La Nina or La Nada?
In a previous post we discussed the high likelihood that the strong El Nino of the last year was going to shift to a developing La Nina. The shift in water temperatures in the subtropical Pacific from warmer than normal to cooler than normal water temperatures is important as weather patterns that impact the U.S. will be impacted.
Like an El Nino the intensity of the change in water temperature is very important in regards to the impact of weather patterns. The change to colder water temperatures in the subtropical Pacific has been correlated to drier weather patterns for the central and western portions of the U.S. It is typical to have an El Nino move into a La Nina and this is likely going happen late this year and into early 2017 as a collection of model data suggests in graphic below. However, the models have changed in the past several weeks to a weaker La Nina with some models suggesting near neutral water temperature conditions.
Current sea surface conditions show a big change developing this summer as water temperatures are cooling off. The area of blue from west of South America along the equator westward shows the cooling trend as of July 14.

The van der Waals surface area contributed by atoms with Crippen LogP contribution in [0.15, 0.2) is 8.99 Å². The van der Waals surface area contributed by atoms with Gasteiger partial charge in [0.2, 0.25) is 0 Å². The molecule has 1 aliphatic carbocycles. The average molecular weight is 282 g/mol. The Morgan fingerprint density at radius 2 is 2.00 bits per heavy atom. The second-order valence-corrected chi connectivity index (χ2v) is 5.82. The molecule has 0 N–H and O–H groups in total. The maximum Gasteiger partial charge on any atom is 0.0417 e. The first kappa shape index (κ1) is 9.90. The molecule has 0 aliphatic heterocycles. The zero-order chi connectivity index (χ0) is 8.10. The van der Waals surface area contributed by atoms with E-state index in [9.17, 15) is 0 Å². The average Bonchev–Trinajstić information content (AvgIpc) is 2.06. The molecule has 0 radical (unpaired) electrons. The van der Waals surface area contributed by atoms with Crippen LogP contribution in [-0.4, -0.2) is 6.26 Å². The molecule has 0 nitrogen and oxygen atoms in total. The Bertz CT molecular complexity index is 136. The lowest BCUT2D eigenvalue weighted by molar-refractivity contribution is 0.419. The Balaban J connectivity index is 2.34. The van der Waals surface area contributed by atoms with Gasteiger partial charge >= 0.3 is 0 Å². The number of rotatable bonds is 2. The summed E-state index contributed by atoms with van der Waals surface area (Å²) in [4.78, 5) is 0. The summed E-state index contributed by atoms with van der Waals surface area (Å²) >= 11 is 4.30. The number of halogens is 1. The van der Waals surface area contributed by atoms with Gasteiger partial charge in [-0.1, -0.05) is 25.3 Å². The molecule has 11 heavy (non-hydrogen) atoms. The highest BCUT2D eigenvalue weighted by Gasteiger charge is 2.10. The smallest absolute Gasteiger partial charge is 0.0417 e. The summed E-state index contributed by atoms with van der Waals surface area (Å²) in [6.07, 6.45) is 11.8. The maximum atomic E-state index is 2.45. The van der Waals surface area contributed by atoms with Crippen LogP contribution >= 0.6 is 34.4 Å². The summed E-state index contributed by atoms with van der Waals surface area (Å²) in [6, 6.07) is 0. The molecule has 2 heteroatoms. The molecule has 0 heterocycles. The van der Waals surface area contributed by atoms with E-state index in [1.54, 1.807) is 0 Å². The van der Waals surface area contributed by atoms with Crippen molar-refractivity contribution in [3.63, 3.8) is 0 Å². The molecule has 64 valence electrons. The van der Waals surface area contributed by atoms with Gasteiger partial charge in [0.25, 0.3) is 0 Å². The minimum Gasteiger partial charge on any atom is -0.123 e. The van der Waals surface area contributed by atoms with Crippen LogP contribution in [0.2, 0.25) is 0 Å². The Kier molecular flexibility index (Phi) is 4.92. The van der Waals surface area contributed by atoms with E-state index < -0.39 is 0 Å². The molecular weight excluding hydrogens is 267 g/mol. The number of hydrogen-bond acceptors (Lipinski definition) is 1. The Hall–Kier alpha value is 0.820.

Current trends suggest that indeed a La Nina will be developing this fall and winter, however, it is becoming more and more apparent that it will not be a strong La Nina and possibly a La Nada (near normal water temperatures).
If indeed, we only have a weak La Nina or neutral conditions (La Nada), it will be good news as the potential for a severely dry 2017 is less in the western states. However, there is a lot of time between now and the fall season for things to change and will be monitoring water temperatures closely.